It was Danny Bedoya in a nutshell.
Despite a remarkable career at Francis Lewis, landing a scholarship to St. John’s University, basically embodying everything the PSAL Wingate Award stands for, the Francis Lewis star expected it to go to someone else.
“I thought it would be Ibrahim [Diaby] of MLK,” he said, referring to the Martin Luther King Jr. star who vanquished the Patriots in the PSAL Class A finals with a late goal. “I didn’t even expect it.”
It was typical Bedoya — humble, unselfish and ready to cede the spotlight to others — only the PSAL powers-that-be felt differently. They chose the central midfielder, known for his deft touch, on-ball skills and brilliant accuracy on set pieces.
“It feels really good winning it, it’s a big award for the PSAL,” said Bedoya, The New York Post’s All-Queens boys’ soccer Player of the Year and an All-City first team selection, of accepting the award June 11 at the Brooklyn Marriott. “I felt honored being around all of [the winners]. It was a great experience.”
An East Elmhurst native, Bedoya fell short of leading Lewis to an elusive city title, guiding the Patriots to back-to-back finals berths, but he did everything else. He waited his turn and took advantage of his opportunities, emerging as one of the top talents in the city last fall. His senior year Bedoya scored 16 goals and added 14 assists, helping to extend the Patriots’ unbeaten streak in Queens to a hard-to-fathom 57 matches (50-0-7).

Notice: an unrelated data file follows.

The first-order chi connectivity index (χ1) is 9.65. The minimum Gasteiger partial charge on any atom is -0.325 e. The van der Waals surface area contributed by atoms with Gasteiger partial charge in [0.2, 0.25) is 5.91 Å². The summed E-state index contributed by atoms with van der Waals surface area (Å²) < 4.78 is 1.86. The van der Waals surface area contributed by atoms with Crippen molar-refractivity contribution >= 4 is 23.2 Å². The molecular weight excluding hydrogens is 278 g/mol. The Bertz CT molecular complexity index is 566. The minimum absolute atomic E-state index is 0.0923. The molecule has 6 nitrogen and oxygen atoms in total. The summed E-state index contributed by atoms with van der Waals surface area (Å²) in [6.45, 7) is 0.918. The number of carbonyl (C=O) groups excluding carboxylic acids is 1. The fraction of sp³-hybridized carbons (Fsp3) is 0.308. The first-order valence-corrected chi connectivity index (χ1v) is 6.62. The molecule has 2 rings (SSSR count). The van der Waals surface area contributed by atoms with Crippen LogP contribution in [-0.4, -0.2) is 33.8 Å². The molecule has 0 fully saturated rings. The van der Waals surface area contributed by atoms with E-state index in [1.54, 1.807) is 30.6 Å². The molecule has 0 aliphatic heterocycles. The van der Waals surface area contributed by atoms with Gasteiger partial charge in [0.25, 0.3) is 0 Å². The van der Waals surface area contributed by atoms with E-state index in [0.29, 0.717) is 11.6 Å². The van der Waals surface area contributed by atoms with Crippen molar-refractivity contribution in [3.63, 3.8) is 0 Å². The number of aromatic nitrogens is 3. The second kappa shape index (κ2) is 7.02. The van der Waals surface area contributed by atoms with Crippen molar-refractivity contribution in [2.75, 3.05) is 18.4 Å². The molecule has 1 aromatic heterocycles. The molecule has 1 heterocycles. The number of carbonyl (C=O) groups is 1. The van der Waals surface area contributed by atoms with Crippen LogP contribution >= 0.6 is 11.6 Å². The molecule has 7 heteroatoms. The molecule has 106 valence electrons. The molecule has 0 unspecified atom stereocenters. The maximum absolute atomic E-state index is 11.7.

“He knows what to do with the ball, even before he gets the ball,” teammate Daniel Castro said previously. “Your job is just to finish the play.”
St. John’s took notice and made him the first high Division I player in Coach Roger Sarmuksnis’ hugely successful tenure. The Colombian-born Bedoya heard from Clemson, Notre Dame, Syracuse and Bucknell, but he wanted to stay local, to be near his brother Santiago, who plays for Queens College, and parents Olga and Freddie. St. John’s, Iona and Adelphi were the options.
“It couldn’t happen to a better kid,” Sarmuksnis said. “He really earned it. He practiced hard, did well with his grades. I was happier for him than I think any other player to come out of Francis Lewis.”
He capped off his high school career in style, by winning the award given to the top senior in each sport.
“It’s a good way to go out,” he said. “I feel like I was able to represent the school well by winning this award. Anybody could’ve won it, I guess I was able to show myself more on the field.”
©2012 Community News Group
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